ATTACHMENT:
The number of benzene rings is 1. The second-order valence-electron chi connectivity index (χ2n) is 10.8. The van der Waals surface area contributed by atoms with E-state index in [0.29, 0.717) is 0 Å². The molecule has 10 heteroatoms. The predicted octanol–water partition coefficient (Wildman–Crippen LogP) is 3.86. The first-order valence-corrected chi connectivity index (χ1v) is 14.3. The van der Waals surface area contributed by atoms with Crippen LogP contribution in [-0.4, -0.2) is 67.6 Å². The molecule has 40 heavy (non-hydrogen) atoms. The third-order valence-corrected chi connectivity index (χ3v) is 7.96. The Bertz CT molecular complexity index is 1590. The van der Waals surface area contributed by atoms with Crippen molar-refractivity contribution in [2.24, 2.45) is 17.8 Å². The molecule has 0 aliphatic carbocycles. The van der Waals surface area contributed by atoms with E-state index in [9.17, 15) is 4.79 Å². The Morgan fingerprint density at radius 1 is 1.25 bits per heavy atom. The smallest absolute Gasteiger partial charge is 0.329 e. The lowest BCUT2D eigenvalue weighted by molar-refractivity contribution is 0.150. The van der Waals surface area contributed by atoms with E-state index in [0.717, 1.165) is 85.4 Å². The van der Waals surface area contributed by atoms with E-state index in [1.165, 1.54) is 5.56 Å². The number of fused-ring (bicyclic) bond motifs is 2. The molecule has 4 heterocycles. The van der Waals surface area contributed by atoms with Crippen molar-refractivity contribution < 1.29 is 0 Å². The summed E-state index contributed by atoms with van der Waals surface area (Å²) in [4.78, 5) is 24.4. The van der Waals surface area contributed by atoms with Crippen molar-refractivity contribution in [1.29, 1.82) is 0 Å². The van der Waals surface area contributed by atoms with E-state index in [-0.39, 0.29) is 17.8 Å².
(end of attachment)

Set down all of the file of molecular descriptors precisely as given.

The number of benzene rings is 1. The second-order valence-electron chi connectivity index (χ2n) is 10.8. The van der Waals surface area contributed by atoms with E-state index in [0.29, 0.717) is 0 Å². The molecule has 10 heteroatoms. The predicted octanol–water partition coefficient (Wildman–Crippen LogP) is 3.86. The first-order valence-corrected chi connectivity index (χ1v) is 14.3. The van der Waals surface area contributed by atoms with Crippen LogP contribution in [-0.4, -0.2) is 67.6 Å². The molecule has 40 heavy (non-hydrogen) atoms. The third-order valence-corrected chi connectivity index (χ3v) is 7.96. The Bertz CT molecular complexity index is 1590. The van der Waals surface area contributed by atoms with Crippen molar-refractivity contribution in [2.24, 2.45) is 17.8 Å². The molecule has 0 aliphatic carbocycles. The van der Waals surface area contributed by atoms with E-state index in [9.17, 15) is 4.79 Å². The Morgan fingerprint density at radius 1 is 1.25 bits per heavy atom. The smallest absolute Gasteiger partial charge is 0.329 e. The lowest BCUT2D eigenvalue weighted by molar-refractivity contribution is 0.150. The van der Waals surface area contributed by atoms with E-state index in [0.717, 1.165) is 85.4 Å². The van der Waals surface area contributed by atoms with E-state index in [1.165, 1.54) is 5.56 Å². The number of fused-ring (bicyclic) bond motifs is 2. The molecule has 4 heterocycles. The van der Waals surface area contributed by atoms with Crippen molar-refractivity contribution < 1.29 is 0 Å². The summed E-state index contributed by atoms with van der Waals surface area (Å²) in [4.78, 5) is 24.4. The van der Waals surface area contributed by atoms with Crippen molar-refractivity contribution in [1.29, 1.82) is 0 Å². The van der Waals surface area contributed by atoms with E-state index in [-0.39, 0.29) is 17.8 Å².